Ever since I saw Haley Elizabeth Anderson’s stirring coming-of-age short, among the many other short films at Sundance 2020, every minute of its provocative eighteen has consumed me. It’s so rare to see a brand new voice already so fully formed. Especially when the owner of said voice has only recently graduated from New York University’s graduate film program. In her film Pillars, where a young girl from a devout religious family is caught exploring her inchoate sexuality in the church’s girls bathroom, are narrative shades of Dee Rees’ Pariah and visual odes to Terrence Malick. Certain images stamp into memory. Take the kiss—a vulnerable, intimate communication told through a stream fractured close-ups of each girl’s facial features. The film’s evocative aesthetic—warm dreamlike colors consuming its subjects to the point of pious ecstasy—demonstrate Anderson’s advanced sense of presence. Through very little dialogue she communicates her southern setting and the unbreakable social laws that govern it. Anderson is the type of audacious new voice we’re always yearning for. Pillars is her opening statement.
Available on Criterion Channel
17. Song Without A Name 🇵🇪
Peruvian filmmaker Melina León’s debut, Song Without a Name (or Canción Sin Nombre), is a minimalistic intimate drama detailing the theft of newborns and the mothers left to mourn without a body. Considering its black and white aesthetic, the political unrest at the center of the story, and its interest in motherhood, the Peruvian film has easy parallels with Roma. Barring the basic narrative comparisons, however, Song Without a Name features a strikingly different emotional tone. Georgina (Pamela Mendoza), the narrative’s focal point, earns a living by selling potatoes in the town’s market; and calls a shack at the base of a hill, whose walls are so thin the wind might as well be a house guest, her home. Without money to visit a real hospital, she decides to conceive her baby at a free clinic, only to have her infant daughter stolen by her nurses, and then sold on the black market. She finds little help searching for her until she meets a young taciturn reporter in Pedro (Tommy Párraga, delivering a quietly assured performance). Song Without a Name is a sorrowful elegy, a funeral without the body, and a beautifully wrought lament to the voiceless.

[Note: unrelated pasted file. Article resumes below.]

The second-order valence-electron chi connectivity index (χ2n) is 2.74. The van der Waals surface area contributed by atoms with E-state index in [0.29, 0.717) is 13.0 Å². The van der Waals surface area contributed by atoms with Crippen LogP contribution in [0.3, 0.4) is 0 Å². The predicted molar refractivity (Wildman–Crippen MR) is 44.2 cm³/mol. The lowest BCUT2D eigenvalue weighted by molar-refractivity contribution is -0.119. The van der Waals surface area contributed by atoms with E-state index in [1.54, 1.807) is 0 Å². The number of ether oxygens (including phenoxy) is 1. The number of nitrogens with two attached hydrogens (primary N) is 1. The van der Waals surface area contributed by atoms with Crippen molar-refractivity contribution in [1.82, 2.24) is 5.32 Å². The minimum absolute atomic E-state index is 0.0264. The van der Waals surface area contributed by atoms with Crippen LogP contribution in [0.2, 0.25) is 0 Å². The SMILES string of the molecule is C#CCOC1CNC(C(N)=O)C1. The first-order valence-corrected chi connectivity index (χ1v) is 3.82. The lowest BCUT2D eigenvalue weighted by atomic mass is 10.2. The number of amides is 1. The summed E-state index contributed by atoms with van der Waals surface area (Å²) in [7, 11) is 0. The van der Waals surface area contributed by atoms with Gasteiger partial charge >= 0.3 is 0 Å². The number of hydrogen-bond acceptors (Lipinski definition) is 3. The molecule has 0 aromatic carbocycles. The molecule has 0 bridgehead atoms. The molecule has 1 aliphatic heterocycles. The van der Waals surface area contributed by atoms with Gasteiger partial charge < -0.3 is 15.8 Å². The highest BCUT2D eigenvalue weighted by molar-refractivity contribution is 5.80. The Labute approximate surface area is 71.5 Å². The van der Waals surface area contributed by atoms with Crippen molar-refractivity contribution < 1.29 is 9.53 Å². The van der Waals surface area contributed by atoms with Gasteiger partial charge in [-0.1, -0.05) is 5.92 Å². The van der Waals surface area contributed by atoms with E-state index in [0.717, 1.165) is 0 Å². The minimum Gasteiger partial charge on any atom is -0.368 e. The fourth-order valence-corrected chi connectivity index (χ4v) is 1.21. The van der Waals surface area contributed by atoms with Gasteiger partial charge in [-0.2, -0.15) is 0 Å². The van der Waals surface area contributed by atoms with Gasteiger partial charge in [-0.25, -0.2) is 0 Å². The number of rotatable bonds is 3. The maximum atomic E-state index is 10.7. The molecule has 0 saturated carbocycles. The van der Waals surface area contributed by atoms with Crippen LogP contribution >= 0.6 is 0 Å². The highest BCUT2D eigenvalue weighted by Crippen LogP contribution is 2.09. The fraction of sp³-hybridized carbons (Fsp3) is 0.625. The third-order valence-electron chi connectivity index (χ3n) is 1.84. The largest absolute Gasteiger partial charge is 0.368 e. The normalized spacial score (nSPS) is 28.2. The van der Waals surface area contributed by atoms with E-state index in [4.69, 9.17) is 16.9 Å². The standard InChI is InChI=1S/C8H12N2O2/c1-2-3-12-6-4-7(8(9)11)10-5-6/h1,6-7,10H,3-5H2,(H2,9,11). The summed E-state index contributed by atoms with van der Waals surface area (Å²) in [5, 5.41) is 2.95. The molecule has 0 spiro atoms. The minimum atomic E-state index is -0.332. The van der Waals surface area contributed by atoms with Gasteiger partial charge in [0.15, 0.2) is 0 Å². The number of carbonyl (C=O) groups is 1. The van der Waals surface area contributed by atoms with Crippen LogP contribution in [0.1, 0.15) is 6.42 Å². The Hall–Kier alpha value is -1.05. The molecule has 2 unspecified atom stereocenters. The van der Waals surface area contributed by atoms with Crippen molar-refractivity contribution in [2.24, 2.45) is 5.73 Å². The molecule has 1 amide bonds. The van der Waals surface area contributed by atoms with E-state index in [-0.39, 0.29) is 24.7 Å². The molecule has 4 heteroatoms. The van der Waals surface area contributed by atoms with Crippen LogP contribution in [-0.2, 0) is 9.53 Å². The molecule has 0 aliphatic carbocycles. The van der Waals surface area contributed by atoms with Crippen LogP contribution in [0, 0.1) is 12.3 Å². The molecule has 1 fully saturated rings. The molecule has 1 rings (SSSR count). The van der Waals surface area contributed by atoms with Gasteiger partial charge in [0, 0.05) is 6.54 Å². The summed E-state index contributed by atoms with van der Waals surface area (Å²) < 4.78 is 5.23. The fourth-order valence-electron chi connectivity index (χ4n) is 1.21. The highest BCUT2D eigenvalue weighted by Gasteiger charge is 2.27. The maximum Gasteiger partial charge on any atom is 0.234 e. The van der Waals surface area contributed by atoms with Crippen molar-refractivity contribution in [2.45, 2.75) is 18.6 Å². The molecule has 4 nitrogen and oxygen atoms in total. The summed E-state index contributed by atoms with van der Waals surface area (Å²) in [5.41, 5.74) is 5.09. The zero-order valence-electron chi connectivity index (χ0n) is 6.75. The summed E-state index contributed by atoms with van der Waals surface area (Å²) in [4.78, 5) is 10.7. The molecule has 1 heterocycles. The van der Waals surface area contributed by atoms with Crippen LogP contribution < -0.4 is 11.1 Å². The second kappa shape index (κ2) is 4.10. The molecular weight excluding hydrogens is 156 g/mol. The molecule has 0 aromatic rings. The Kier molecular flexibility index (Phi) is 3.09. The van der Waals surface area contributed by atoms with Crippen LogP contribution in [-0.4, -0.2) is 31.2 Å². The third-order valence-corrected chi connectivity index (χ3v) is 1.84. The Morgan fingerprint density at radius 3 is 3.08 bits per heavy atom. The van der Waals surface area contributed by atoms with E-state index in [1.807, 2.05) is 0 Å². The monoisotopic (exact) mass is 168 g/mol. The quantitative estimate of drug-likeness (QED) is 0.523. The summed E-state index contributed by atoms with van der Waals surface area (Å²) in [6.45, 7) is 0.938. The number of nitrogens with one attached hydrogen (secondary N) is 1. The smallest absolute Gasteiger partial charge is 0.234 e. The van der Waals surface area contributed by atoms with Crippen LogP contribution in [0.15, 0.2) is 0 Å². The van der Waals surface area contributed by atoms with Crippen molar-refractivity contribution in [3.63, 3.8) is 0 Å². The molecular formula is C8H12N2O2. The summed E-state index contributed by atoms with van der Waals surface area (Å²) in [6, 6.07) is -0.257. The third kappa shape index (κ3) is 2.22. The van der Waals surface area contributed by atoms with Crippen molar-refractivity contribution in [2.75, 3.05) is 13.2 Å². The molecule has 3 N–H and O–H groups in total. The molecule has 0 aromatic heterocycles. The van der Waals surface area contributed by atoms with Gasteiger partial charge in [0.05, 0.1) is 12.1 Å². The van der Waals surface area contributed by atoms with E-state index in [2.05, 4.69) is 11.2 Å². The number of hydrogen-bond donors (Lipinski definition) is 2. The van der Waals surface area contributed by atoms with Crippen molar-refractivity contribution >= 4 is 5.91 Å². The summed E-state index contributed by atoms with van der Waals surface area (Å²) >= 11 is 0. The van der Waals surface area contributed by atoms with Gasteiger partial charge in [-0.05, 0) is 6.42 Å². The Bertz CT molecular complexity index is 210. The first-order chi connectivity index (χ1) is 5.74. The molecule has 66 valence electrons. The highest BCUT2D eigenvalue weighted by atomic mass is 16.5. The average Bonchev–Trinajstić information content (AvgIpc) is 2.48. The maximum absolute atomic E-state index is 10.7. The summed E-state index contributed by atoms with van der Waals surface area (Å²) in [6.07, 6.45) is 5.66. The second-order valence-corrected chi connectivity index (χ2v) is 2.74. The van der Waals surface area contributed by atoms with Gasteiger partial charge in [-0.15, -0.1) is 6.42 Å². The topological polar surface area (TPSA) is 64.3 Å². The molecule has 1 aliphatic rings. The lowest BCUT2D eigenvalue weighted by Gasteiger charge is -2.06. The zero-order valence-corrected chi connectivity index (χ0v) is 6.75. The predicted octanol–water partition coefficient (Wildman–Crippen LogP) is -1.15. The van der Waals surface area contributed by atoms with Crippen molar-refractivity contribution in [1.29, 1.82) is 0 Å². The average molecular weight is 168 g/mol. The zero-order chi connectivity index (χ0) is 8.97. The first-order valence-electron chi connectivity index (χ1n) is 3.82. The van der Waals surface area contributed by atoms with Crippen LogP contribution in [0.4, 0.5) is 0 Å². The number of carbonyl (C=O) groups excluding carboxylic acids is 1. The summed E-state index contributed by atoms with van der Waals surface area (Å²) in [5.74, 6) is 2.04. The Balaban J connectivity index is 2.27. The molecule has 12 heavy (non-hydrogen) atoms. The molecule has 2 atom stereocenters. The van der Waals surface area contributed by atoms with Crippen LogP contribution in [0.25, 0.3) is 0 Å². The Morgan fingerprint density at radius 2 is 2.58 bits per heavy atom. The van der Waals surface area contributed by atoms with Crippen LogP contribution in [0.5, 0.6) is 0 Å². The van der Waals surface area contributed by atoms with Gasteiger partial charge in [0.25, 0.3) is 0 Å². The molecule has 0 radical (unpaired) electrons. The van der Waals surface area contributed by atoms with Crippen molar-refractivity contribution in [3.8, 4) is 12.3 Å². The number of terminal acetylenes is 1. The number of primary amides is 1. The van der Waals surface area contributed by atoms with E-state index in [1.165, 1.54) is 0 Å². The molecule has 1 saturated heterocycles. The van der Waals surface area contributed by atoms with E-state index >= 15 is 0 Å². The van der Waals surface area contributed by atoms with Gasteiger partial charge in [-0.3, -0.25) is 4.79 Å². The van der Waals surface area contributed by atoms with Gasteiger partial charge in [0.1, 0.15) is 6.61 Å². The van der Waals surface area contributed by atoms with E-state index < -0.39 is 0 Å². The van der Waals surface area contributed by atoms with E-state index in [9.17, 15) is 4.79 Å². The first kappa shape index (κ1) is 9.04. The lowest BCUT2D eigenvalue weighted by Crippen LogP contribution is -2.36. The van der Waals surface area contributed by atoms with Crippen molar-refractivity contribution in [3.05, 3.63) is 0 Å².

Available on VOD
16. Mangrove 🇬🇧
I don’t hate Aaron Sorkin’s Trial of the Chicago 7. I just find its comfort in mediocrity to be disappointing. Sorkin had an engrossing true story that chastised police brutality and corruption on the federal level. One which involved both white protesters and the Black Panthers. Yet he zapped the story of its natural heart by offering up maudlin punch the air courtroom antics. Steve McQueen’s Mangrove, part of his five-part film anthology Small Axe, took a different route. Following the Mangrove Nine, a group of West Indian protestors undeservedly put on trial in 1970 for inciting a riot, McQueen drapes audiences in a courtroom battle that’s as much about spotlighting the inherent racism in the British justice system as winning the defendants their freedom. Two powerhouse performances from Letitia Wright as British Black Panther member Altheia Jones-LeCointe, and Shaun Parkes as local restaurant owner Frank Crichlow, propel Mangrove. A film not composed of sweeping soapbox speeches but intricate lawyerly tactics for deceptive depth charges. It’s the far superior example of the oppressed fighting against their oppressors.
Available on Amazon Prime